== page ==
- Posted by: The Programmatic Advisory
- Categories: Activation, General
It is no secret that Google and Facebook (G + FB) dominate the lion’s share of ad spend globally (accounting for 61.4% of digital ad spend globally according to WARC’s Global Advertising Trends Report) as well as acquiring the highest percentages of new ad spend entering the market from brands looking to develop a digital advertising presence. It’s important to firstly reflect on some of the reasons why this is the case, before looking at what brands can do outside of this.
Pros for Google and Facebook:
- They make their platforms very easy to use for brands looking to run or test some digital advertising
- Owing to the ease of operation of the platforms, it is easier for brands to find that talent or to develop the talent to operate these platforms internally
- Google and Facebook have an enormous wealth of data which advertisers can use to reach their audiences
- Ultimately, and most importantly, they deliver ROI for brands (particularly important for brands such as high growth DTCs who are initially more focused on driving sales and are less concerned about brand equity)
All of the above makes for a compelling way to start with digital advertising and of course the reach and share of user attention that these platforms offer makes them indispensable to most brands. There are, however, are number of factors that are often overlooked as to why brands should look at the options outside of G + FB and I wanted to lay some of my thoughts out below. Having worked with a number of DTC brands here at TPA, including ones whose digital spend was all invested in G + FB, I have seen first-hand how creating a programmatic operation can deliver amazing results and offer huge benefits over purely investing in G + FB.
Why Look Outside of Google and Facebook:
- If you are for example, a DTC brand who is investing all of your digital ad spend in G + FB, then it’s likely that the majority of your competition are also doing the same, meaning that you are reaching the same audiences, using the same data that is available to all buyers in these platforms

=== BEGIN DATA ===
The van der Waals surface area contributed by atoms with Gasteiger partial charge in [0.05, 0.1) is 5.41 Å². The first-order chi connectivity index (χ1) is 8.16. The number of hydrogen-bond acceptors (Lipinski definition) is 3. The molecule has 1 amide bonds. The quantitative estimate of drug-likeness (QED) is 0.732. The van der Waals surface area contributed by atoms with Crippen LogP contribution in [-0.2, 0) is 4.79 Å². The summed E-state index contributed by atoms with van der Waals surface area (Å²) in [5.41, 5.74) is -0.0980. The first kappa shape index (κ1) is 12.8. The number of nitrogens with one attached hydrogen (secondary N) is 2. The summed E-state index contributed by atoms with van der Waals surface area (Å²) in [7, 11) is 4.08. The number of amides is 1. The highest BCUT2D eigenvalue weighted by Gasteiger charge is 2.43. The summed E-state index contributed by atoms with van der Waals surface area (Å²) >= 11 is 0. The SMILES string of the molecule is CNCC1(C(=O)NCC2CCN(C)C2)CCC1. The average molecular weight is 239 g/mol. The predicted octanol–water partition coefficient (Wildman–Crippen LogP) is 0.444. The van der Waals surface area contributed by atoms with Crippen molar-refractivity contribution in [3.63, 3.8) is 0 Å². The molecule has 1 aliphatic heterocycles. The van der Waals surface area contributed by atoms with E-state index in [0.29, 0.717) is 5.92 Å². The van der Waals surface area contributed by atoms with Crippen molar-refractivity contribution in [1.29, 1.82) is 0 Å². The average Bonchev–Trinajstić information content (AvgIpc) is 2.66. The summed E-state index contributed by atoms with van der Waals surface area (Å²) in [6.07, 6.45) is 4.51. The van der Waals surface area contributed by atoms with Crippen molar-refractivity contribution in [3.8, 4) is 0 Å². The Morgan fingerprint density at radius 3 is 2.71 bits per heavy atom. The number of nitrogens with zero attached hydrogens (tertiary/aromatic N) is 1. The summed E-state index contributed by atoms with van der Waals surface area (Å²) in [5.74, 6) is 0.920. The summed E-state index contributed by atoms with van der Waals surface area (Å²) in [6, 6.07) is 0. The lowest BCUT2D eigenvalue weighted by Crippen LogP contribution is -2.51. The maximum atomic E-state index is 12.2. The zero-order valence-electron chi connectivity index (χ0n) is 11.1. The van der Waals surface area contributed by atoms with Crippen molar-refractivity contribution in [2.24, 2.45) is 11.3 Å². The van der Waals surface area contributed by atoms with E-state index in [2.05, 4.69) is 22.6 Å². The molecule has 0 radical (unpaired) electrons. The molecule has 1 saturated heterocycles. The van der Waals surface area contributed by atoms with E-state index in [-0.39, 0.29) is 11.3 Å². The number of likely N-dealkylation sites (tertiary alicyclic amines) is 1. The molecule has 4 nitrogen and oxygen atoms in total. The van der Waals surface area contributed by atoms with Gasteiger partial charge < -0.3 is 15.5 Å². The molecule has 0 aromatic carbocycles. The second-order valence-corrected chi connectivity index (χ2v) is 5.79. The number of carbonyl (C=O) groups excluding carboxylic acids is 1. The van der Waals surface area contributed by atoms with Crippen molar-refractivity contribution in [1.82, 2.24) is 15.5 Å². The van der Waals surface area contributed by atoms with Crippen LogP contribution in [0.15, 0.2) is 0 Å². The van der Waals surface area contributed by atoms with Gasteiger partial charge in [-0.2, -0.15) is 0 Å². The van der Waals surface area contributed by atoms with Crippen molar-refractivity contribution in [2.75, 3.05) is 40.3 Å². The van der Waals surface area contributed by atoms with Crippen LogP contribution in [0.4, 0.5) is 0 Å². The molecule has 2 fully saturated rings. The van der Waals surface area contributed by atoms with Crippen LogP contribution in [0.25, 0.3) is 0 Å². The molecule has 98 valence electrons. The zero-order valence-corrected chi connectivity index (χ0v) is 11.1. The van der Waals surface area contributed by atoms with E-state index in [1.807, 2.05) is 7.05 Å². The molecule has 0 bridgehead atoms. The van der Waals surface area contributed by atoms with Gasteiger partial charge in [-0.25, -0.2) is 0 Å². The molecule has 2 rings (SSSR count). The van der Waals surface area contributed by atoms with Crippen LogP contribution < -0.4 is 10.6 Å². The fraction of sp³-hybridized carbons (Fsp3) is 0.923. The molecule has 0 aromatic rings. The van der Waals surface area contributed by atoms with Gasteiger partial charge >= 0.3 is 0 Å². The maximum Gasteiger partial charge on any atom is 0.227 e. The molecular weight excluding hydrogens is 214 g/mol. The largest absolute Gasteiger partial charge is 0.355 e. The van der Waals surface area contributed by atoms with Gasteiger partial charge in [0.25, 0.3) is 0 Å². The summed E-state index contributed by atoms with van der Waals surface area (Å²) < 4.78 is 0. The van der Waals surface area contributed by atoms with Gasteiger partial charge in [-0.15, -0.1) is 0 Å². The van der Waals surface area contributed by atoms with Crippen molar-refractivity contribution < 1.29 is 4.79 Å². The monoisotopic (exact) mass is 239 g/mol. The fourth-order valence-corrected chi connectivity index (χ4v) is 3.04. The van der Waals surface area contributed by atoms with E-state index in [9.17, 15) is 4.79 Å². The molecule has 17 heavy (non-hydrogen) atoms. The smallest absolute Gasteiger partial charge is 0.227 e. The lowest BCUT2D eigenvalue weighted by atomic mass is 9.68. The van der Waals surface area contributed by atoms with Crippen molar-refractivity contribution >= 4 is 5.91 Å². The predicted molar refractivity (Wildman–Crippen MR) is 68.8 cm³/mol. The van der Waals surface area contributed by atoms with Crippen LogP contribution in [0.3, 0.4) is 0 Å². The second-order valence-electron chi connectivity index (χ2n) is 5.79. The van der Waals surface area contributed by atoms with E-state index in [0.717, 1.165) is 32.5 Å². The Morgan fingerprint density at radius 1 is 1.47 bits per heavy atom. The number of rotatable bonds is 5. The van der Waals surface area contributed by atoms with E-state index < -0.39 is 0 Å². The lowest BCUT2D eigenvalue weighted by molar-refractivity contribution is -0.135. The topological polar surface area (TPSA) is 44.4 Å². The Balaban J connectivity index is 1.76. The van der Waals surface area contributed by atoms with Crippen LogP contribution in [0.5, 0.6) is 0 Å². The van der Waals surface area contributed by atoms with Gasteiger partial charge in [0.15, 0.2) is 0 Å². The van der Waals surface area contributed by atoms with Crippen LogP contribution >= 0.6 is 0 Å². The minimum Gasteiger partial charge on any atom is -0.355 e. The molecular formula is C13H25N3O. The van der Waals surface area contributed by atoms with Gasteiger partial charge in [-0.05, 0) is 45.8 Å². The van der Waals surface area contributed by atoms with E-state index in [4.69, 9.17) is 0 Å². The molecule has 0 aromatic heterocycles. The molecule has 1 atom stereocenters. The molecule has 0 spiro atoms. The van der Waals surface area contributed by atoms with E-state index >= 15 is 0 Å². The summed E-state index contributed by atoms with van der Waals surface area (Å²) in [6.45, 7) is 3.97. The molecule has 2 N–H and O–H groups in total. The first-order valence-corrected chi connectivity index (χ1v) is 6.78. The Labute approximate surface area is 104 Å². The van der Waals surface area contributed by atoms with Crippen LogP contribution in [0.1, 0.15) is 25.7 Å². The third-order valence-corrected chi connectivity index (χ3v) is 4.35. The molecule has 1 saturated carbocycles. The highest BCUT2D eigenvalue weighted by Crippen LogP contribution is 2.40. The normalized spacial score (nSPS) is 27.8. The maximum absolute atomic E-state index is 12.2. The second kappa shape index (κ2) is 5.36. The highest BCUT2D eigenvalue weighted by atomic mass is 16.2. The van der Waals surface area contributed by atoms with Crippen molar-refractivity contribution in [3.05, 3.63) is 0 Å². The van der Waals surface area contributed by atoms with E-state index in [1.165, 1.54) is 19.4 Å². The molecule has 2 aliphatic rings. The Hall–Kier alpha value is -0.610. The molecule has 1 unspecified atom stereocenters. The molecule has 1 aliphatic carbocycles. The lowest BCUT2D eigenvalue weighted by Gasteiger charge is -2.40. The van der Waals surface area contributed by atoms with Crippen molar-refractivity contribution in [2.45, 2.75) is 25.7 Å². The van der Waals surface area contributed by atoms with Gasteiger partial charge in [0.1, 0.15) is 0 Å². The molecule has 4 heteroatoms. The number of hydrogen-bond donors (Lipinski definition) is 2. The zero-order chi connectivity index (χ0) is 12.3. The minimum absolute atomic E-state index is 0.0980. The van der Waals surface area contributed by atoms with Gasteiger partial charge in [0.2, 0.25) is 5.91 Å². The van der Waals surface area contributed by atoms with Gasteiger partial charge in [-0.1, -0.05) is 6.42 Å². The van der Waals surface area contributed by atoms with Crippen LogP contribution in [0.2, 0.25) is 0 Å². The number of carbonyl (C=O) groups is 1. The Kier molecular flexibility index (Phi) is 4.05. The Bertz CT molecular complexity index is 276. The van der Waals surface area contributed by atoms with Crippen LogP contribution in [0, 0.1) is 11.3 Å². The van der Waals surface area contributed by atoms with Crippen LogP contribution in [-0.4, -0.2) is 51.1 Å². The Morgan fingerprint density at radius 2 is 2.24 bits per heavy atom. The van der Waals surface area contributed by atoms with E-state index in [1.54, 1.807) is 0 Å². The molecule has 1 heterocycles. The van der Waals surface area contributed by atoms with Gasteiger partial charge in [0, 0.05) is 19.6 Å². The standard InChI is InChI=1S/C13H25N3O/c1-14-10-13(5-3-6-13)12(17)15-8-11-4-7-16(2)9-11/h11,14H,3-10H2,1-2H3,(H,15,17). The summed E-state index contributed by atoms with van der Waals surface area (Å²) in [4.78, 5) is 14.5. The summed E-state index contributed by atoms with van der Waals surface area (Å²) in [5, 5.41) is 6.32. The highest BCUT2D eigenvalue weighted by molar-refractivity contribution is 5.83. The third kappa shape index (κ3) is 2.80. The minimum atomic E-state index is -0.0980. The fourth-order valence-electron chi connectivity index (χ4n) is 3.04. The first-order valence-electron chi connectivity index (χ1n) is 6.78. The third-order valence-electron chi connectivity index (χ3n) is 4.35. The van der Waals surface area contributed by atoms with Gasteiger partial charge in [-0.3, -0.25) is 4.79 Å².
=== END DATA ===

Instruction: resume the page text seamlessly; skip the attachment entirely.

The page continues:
- As G + FB attract more and more advertising dollars and buyers, this increases competition for impressions and as such costs will continue to inflate
- Brands can reach diminishing returns when only investing in G + FB – this is important to monitor as an indicator of one of the reasons as to when you should be considering looking elsewhere
- Programmatic opens up new audiences who are outside of G + FB and is also increasingly applicable to other emerging channels such as Addressable TV, providing brands with access to different digital experiences
- Your whole digital strategy can be affected by any changes that are implemented by G or FB
- You are reliant on the measurement that G + FB provide which is not de-duplicated across all media, so is often hugely overstated (I have seen it reported as 30:1 ROI with FB but an independent measurement specialist said a better guide would be 3:1)
- There is enormous reach which still exists outside of these channels – the Ozone project in the UK is a good example of this with a combined reach of 44.1 million people in the UK, which exceeds that of G or FB
So, if any/some of the above points resonate with you, it may be time for you to start looking at programmatic. But where do you start?
I see that there are really 4 key pillars for a brand to think about before considering starting with programmatic:
Strategy & Goals – it is crucial to understand what you want programmatic to deliver for your business and to define this up-front in order to set an appropriate strategy. You should think about what your use cases are and how these fit alongside what you’re doing in G + FB. Oftentimes the very first use case for programmatic is retargeting, allowing brands to find high value users in new environments and drive the highest possible ROI. This strategy will of course change overtime as sophistication levels increase.
Data – brands who are already running digital activity with G + FB will (in most cases) already have a robust data strategy which can be built on and operationalised for programmatic. Think about your first party data sources as a first port of call and ensure that you are making the most of your valuable owned data, then consider how 2nd and 3rd party data (the likes of which you don’t have access to in G + FB) can be deployed to enhance your campaigns.
Measurement – ensure that you are clear on how you will measure your programmatic campaigns and that your data strategy and organisation of data allows you to execute this. What are the KPIs you will use and how do they compare to the KPIs and metrics that you will use in G + FB? Will you utilise an adserver as a central source of truth and how will de-duping conversions across channels impact on the perceived number of conversions driven by digital activity?
Talent – arguably the most important factor for a new entrant to programmatic in order to make it a success is finding a trusted programmatic partner who can take them on this journey. This can be done via managed services with tech providers or through a self-service model with support from a consultancy for example. Finding a suitable partner will allow the brand to navigate areas such as technology, inventory whitelisting, brand safety, campaign management & optimisation, creative as well as all of the pillars mentioned above.
So, if you feel that you’re ready to start with programmatic, keep the above considerations in mind and I’m certain that it can be a success for you!